However, the authors did find support for a different facial golden ratio – a ratio that aligned closely with an ‘average’ face.
In similar studies, generating a digital face average from multiple images of varying faces resulted in a more attractive face than any of the individual composite pictures. (10, 11)
This suggests average faces are more attractive. In this case, an ‘average’ face does not refer to a face rated average on the attractiveness scale.
Rather, an average face is a face close to the mathematical average of a large number of people’s features.
Take another example: smooth skin and even skin tone are other indicators of good health and are considered objectively attractive. (12, 13)
Now that we’ve learned about some of the more objective elements of beauty let’s discuss how cosmetics can accentuate these beauty signals.
Does Makeup Help You Look More Attractive?
Certain cosmetic products, when applied correctly, can help you look younger and exaggerate health and fertility cues. (14)
- Foundation can help correct an uneven skin tone and texture.
- Basic eye makeup can enhance youthfulness and accentuate facial neoteny, which is characterized by youthful features like big eyes, a small nose, and large lips. (15)
- Dr. DiDonato suggests that applying blush could help to mimic the higher likelihood of blushing when ovulating – a subtle signal of fertility. (16)
The Photograph Studies
Using certain cosmetics can, in theory, enhance signals of beauty. But, what happens in reality?
Academics have conducted experiments to determine if cosmetics really have an impact on a woman’s perceived attractiveness.
These studies typically follow this process:
- Photographs of women are taken with and without makeup.
- Participants in the study rate these women’s looks on an attractiveness scale.
- The ratings for each woman before and after cosmetics are then compared.
There’s A Consistent, Considerable Cosmetic Effect On Rated Attractiveness
In Osbron’s 1996 study, makeup, on average, improved rated attractiveness by more than one standard deviation on the attractiveness scale. (17)
This was the case whether the person was considered above, below, or average on the attractiveness scale.
This result reaffirmed the findings from Graham and Jouhar. There’s a sizable, consistent makeup effect on rated attractiveness regardless of study method, age, or the subject’s nationality. (18)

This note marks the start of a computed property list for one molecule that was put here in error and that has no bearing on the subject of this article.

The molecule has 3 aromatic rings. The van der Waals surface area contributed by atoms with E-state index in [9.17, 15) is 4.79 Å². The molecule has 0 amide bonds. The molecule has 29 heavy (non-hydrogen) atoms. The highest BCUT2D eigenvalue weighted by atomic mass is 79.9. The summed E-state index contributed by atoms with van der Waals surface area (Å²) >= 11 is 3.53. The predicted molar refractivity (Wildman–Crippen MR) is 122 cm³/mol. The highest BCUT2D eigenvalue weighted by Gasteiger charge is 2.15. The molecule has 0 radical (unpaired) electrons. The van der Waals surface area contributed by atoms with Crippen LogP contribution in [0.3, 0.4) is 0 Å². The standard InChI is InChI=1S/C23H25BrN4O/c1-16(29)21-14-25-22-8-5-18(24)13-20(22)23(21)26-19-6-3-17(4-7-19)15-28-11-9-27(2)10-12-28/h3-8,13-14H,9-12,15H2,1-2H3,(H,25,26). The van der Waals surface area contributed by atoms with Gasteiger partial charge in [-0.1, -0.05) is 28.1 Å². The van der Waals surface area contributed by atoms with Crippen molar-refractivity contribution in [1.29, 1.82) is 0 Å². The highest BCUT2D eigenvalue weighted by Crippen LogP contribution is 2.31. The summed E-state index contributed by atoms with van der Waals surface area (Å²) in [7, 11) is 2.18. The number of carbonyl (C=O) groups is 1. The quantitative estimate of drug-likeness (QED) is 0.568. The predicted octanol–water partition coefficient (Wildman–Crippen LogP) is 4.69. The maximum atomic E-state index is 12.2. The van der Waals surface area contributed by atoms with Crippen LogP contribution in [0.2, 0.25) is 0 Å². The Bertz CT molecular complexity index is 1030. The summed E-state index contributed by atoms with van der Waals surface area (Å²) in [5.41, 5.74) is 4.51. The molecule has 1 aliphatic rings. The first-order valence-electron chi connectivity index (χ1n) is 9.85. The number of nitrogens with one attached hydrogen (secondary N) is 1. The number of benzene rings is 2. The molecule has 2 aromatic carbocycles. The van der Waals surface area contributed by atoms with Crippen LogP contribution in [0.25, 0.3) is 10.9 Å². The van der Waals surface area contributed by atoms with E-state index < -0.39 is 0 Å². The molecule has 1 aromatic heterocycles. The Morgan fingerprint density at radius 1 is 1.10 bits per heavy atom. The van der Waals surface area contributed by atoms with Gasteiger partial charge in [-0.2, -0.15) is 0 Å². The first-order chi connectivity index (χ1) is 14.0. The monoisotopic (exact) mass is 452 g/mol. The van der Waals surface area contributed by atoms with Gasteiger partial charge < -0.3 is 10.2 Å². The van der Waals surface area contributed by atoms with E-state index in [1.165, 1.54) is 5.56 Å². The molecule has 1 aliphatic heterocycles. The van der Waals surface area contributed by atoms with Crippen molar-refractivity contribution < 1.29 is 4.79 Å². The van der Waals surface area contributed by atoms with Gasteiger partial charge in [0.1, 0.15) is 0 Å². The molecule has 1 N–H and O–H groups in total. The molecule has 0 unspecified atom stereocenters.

Twenty percent of the participants in the Osbron study preferred the photos of women bare-faced.
The author suggests that this indicates cosmetics is not merely a tool to enhance attractiveness; but also a type of identity symbol which some people reject.
In another study by Cash and colleagues, it was found that the makeup effect was much lower. (19)
College students have photographed prior to any cosmetics and again after completing their everyday makeup routines.
Here, only male subjects rated the women more attractive when they wore makeup. Female ratings were not affected by the presence or absence of makeup.
One possible reason for the difference in effect is that the subjects in this study applied their own makeup, while Osbron and Graham, and Jouhar used makeup artists.
Jones and Kramer also made a recent contribution to this literature. (20)
Thirty-three Youtube models were rated on a scale of attractiveness before and after they had a professional makeup artist apply their makeup.
There was a larger gap between individual attractiveness than the cosmetic effect gap among individuals. Makeup had an impact on rated attractiveness.
The difference in attractiveness with and without makeup for individuals was smaller than the variance in rated attractiveness between different people.
The women rated most attractive overall (compared to women rated less attractive) did not experience as much of an increase in rated attractiveness after the makeup application.
The same study replicated the experiment on 45 supermodels (all considered very attractive).
As expected, there was less variation in attractiveness in this supermodel group. (20)
Again, cosmetics had an impact on perceived attractiveness.
The variability in rated attractiveness between individuals remained bigger than that between individuals with and without makeup.
Taken together, these results suggest that the attractiveness gap between a bare face and one with makeup is big.
However, the consistently larger gap in attractiveness between individuals puts the impact of makeup into perspective.
MUAs vs. DIY – Does Application Method Make A Difference?
Consistent with the previous studies, the application method also made a difference, according to Jones and Kramer. (20)